Massive numbers of British workers who provide care to adults in nursing homes, or in their own homes, are quitting their jobs in the face of shortages and high workloads that make it increasingly impossible to work. The impact is being felt by the most frail and vulnerable in society.
According to data gathered by the charity Skills for Care, in 2015-16, an estimated 338,520 care workers left their jobs, equivalent to 928 people a day, and of those 60 percent stopped working in social care altogether. A total of over 1.3 million were employed in the adult care sector in England.
The average front line, full-time care worker earns just £7.69p an hour, or £14,800 a year. Last year the average median salary was around £27, 600 for a full-time worker in the UK.
One in four social care workers was employed on a zero hours contract, and last year it is estimated that one in 20 job vacancies remained empty, a shortage of 84,320 care workers.
These figures point to the fact that social care providers are struggling to retain staff, with the industry’s staff turnover reaching 27 percent, twice the average for other professions in the UK.
The data was released at the same time as a letter written to Prime Minister Theresa May, from the chairman of the UK Homecare Association, which warned that the adult social care system has begun to collapse.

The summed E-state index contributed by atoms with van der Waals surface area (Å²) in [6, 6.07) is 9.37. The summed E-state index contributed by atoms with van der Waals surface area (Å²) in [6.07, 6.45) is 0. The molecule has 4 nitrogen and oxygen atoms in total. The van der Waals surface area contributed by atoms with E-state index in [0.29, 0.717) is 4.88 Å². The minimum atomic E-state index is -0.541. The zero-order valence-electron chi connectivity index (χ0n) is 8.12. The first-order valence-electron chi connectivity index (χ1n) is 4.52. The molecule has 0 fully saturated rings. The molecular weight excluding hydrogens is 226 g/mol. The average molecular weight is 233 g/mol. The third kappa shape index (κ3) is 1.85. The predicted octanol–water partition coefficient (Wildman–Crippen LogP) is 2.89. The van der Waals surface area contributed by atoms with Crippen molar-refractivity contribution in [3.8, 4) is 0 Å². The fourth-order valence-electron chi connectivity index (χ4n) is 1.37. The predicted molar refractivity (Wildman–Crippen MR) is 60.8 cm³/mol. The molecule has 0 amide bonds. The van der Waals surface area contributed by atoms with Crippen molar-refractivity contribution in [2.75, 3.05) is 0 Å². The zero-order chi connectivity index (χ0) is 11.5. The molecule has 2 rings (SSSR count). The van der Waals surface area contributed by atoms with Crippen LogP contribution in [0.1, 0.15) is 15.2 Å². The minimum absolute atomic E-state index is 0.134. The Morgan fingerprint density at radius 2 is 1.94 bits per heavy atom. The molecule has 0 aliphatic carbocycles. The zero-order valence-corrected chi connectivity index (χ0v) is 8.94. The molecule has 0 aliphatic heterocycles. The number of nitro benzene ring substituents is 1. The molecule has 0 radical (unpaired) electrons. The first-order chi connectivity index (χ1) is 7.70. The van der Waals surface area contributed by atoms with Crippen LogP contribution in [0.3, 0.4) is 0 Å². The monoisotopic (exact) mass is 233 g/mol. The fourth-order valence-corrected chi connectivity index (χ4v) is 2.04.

The fact that workers in the sector are often low paid, in what is a very demanding and difficult job, leads to difficulties retaining staff.
The number of people aged 85 and above in England has increased by almost a third in the last decade, and will more than double over the next two decades. This substantial section of the population will require increased health services and care support as they get older.
Disability Free Life Expectancy (DFLE) at age 65 has been falling from its peak in 2010-12. This is a measurement of the number of people who have reached the age of 65 without having already started to suffer from a condition that leaves them in poor health beyond the age of 65.
DFLE had increased from 2005-07 to 2009-11, with men gaining 0.4 years and women 0.5 years of good health. However, since that time women have lost 60 percent, and men a staggering 75 percent, of the gains made in an earlier part of the decade.